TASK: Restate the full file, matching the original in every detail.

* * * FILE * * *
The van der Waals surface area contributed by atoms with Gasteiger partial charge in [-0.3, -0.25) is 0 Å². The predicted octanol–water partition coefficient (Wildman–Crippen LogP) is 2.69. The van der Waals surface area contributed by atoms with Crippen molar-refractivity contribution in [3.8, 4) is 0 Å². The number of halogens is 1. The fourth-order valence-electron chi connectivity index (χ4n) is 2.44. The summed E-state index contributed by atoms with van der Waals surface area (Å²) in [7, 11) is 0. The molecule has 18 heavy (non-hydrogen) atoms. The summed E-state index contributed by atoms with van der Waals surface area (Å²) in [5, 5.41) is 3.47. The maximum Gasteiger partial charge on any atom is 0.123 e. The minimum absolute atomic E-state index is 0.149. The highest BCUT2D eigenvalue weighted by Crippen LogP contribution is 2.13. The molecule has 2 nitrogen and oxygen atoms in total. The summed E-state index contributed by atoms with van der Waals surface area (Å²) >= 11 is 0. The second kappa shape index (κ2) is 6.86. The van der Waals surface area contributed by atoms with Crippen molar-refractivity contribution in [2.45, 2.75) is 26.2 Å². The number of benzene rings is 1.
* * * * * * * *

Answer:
The van der Waals surface area contributed by atoms with Gasteiger partial charge in [-0.3, -0.25) is 0 Å². The predicted octanol–water partition coefficient (Wildman–Crippen LogP) is 2.69. The van der Waals surface area contributed by atoms with Crippen molar-refractivity contribution in [3.8, 4) is 0 Å². The number of halogens is 1. The fourth-order valence-electron chi connectivity index (χ4n) is 2.44. The summed E-state index contributed by atoms with van der Waals surface area (Å²) in [7, 11) is 0. The molecule has 18 heavy (non-hydrogen) atoms. The summed E-state index contributed by atoms with van der Waals surface area (Å²) in [5, 5.41) is 3.47. The maximum Gasteiger partial charge on any atom is 0.123 e. The minimum absolute atomic E-state index is 0.149. The highest BCUT2D eigenvalue weighted by Crippen LogP contribution is 2.13. The molecule has 2 nitrogen and oxygen atoms in total. The summed E-state index contributed by atoms with van der Waals surface area (Å²) >= 11 is 0. The second kappa shape index (κ2) is 6.86. The van der Waals surface area contributed by atoms with Crippen molar-refractivity contribution in [2.45, 2.75) is 26.2 Å². The number of benzene rings is 1.